Yoga has reached such heights of popularity, that most people you meet ask “What style of yoga do you practice?”. At Blue Osa, we welcome all kinds of yoga retreats and enjoy the variety that this brings to Costa Rica. And during our yoga teacher trainings, we pass on authentic Himalayan Yoga Tradition teachings.
The style of yoga you practice is like being asked “what is your job” or “where you are from”: you are being placed in a category. We, humans, love to label each other to know if someone is ‘one of us’ or ‘one of them’. A large part of yoga is to remove these judgments and connect us all together on a higher level of consciousness.
Why We Practice Yoga
‘Yoga’ defined by Patanjali’s Yoga Sutra’s 1.1-1.4, is the ability to focus the mind inward, see clearly through the different preconceptions of our physical existence, and experience your true nature beyond the senses to connect with the unity and oneness of us all. The techniques of the yoga path taught during any yoga teacher training include:
(1) The Asanas (physical shapes) that we make are a part of the path toward learning to observe and control the reactions of our body.
(2) Pranayama (breathing) exercises can soothe emotions and ease the fluctuations of the mind. Or invigorate our system and get us moving when our energy is sluggish.
(3) Meditation allows us to focus the mind inward. Witness our thoughts with compassion that connects us to our deeper Self. Perhaps you experience enlightenment here or maybe some peace.
Your chosen practice reflects where on your path you are currently. The path for each of us differs greatly and different styles of yoga might suit you at different times in your life, or even day to day. Choose what best supports your present life.
What are my reasons to practice? Do I move to calm the physical senses in my body? Do I need to ‘work out’ a problem? Am I seeking a more focused mind? Do I want to manage my emotions better, e.g. anxiety? Does my chosen practice support my reasons to practice?
Find an Authentic Yoga Teacher
Your teacher must motivate, inspire and get you to your mat. They should empower you to find your path, best self, and life. Your teacher may align with a specific traditional school, their own style or even change their style as their life unfolds.
Regardless of labeling, yoga compels a teacher to maintain their integrity in how they relate to teaching the form. An authentic teacher is truthful with themselves about who they are. They teach from their life experience and wisdom.
Whatever their style, your teacher should prompt you to discover your own truth and authentic life: what style(s) aligns with your true nature and path.
Does my teacher motivate me? What do I disregard that they say, if so, why? What does my teacher say that makes me judgmental or annoyed?
Spirituality in a Yoga Class
Whether you have no interest in spirituality or you follow a specific religion, be aware that certain yoga practices place emphasis on certain philosophies. For example, Jivamukti uses the traditional Sanskrit scriptures and yin yoga draws from Buddhism.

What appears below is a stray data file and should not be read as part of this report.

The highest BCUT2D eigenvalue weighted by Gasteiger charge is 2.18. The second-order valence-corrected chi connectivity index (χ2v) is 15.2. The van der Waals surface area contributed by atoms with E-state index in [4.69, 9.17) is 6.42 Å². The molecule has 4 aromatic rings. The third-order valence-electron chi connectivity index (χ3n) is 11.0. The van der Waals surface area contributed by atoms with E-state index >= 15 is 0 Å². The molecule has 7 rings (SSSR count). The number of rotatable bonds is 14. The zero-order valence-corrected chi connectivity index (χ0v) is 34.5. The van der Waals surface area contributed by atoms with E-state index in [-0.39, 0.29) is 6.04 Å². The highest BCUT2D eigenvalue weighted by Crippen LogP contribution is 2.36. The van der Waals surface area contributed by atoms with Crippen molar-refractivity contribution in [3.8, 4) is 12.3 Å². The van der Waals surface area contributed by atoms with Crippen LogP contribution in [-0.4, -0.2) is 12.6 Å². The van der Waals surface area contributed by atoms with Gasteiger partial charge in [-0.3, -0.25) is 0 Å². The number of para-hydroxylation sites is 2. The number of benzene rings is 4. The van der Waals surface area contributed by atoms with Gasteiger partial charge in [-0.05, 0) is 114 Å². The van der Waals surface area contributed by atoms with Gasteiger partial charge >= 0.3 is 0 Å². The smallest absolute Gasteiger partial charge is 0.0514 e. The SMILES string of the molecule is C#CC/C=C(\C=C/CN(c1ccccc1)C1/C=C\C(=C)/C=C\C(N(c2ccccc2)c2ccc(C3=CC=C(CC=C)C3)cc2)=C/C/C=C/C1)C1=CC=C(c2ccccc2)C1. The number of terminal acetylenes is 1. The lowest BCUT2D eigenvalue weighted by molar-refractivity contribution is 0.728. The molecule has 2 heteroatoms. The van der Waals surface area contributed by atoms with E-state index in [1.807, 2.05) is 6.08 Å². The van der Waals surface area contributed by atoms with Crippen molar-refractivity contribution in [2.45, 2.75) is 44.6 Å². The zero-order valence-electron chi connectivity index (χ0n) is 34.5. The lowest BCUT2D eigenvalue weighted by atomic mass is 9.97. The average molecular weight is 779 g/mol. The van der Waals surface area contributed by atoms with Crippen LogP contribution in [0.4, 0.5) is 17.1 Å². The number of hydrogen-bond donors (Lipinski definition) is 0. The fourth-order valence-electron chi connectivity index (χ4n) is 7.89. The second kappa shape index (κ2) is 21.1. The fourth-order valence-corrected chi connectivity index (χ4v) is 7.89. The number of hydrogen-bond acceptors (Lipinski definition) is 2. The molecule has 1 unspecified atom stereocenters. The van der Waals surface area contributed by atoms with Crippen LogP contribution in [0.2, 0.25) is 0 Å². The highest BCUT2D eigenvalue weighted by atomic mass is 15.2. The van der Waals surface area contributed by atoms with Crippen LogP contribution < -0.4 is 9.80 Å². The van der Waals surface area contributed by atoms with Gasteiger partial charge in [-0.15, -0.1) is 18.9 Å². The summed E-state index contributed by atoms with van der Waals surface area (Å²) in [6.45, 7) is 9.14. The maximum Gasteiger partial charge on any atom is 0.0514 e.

Remember to bring your yogi attitude of non-judgment to your journey for an enlightened state. The Ascended Masters shared this basic teaching of unity and oneness regardless of religion. Your path to unity is yours alone whether you choose to engage with the spiritual aspects or not. Yoga is a practice that takes you on a spiritual course.
What are your values? What morals do you follow most? Do you have specific spiritual beliefs? Are you a seeker?
General Definitions for Types of Yoga
There are many definitions and guidelines of the styles of yoga and words associated with a type of class. The below broad approaches can be taken to naming conventions.
Hatha is the movement form in yoga practice, so technically it encompasses all physical styles. Studios may use this title to imply a more spiritual or slower pace of class that includes pranayama and meditation.
Yang styles are physically strong and fast-paced classes. Often Ashtanga, Bikram, ‘power flow’, and ‘vinyasa’ attract physically athletic people for the intense physical experience.
Yin or restorative practices focus on stillness in a pose for several minutes, sometimes supported by a prop or not. This stillness engages the parasympathetic nervous system and allows for ‘rest and digest’ in the body and mind.
Kundalini is to awaken the spiritual ‘kundalini energy’ in the body through constantly flowing and invigorating poses. Often this includes chanting and pranayama alongside repeated movements.
Yoga Nidra is ‘yogic sleep’ a specific yoga technique and state of mind that requires your body to fully relax and to listen. It works at the hypnogogic state to clear, balance, and harmonize the four aspects of the yogi mind (check our article on the Yogi Mind here).
ASK THE TEACHER:
What are their teaching values? How do they approach a class? What do they enjoy sharing with others when they teach? What aspects of the movement, breath, and mind intrigue them?
Whatever you choose for your yoga practice. Always bring your beginner’s awareness to body, breath, and mind. Work to tame your senses, turn inward and find the spacious peace that resides within.